When we left Hamilton Downs Youth Camp we decided that we’d get home via Hermannsburg, Kings Canyon, Uluru, Marla, Oodnadatta, Marree, Flinders Ranges and on towards home via all bitumen roads.
After doing a heap of shopping in Alice Springs we set sail for Hermannsburg. The road was bitumen and good. We had a bit of a poke around and got a couple of bits and pieces including a nice little print of an Albert Namatjira painting.
From Hermannsburg the road went downhill fast. Unsealed with lots of rocks and parts of it were severely corrugated. There were also some pretty boggy sandy areas to get through. We eventually made it to Kings Canyon where we had a bit of walk around – nothing as ambitious as the canyon rim walk though.
After our day at Kings Canyon we awoke to a beautiful clear warm day and a flat tyre. Little did we know that this was the start of things to come.
After stumbling across this thread on myswag.org which has a reference to this I decided to have a look at my camper.
It would seem that the wheel is ONLY supported by the studs and makes it easy to see why the failure occurred. On the Land Rover the centre of the wheel is an annoyingly (when your changing wheels) tight fit over the hub. This means that the studs are only transmitting the force required to turn the wheel and not the forces generated by bouncing around on rough roads. The camper on the other hand has only the studs to support the forces generated by the crashing and banging over the corrugations and stones of the outback. After reading the referenced thread I reckon this is a failure of thinking in the design stages of the camper.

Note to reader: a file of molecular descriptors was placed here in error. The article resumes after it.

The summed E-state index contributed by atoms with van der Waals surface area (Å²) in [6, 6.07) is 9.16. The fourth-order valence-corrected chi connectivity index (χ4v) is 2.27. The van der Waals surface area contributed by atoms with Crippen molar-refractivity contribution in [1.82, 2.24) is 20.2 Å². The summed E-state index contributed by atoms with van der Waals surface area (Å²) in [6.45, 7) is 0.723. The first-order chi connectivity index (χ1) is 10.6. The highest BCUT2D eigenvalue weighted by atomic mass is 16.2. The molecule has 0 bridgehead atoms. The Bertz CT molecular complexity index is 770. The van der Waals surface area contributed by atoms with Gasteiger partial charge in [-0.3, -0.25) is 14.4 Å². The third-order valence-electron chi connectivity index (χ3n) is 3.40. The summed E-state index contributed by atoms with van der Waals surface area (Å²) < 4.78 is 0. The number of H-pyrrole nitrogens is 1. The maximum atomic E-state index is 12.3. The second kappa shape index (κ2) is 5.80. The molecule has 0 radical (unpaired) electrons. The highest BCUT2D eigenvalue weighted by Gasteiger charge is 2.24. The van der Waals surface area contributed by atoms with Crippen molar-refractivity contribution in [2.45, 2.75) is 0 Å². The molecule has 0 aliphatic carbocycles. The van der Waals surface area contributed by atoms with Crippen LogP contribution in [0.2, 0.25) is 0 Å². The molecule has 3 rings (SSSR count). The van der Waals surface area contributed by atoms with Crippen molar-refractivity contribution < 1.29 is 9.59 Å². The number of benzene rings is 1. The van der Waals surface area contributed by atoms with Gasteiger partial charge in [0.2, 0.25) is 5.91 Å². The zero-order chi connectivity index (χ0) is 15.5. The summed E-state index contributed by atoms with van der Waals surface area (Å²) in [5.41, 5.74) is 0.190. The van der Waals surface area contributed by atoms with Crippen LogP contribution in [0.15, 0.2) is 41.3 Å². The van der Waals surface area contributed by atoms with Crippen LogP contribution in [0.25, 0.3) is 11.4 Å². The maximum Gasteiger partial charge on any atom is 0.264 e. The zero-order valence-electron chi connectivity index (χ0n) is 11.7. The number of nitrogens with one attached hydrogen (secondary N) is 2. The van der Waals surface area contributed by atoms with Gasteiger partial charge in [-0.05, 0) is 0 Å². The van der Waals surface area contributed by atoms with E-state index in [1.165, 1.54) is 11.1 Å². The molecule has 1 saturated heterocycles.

I’ve read and heard of this happening to other campers/caravans and some cars / utes / four wheel drives so perhaps this could be the root cause ?
As you can see the wheel studs have sheared off allowing the wheel to bounce off down the road. It was a combination of things that contributed to it. A VERY small bearing surface where wheel meets hub. A few hundred kilometres of REALLY bad roads. And possibly a bit of over tightening of the wheel nuts. Apparently it’s also more likely to happen with alloy wheels to. So keep everything clean, do not over tighten your wheel nuts and take it easy on really bad roads.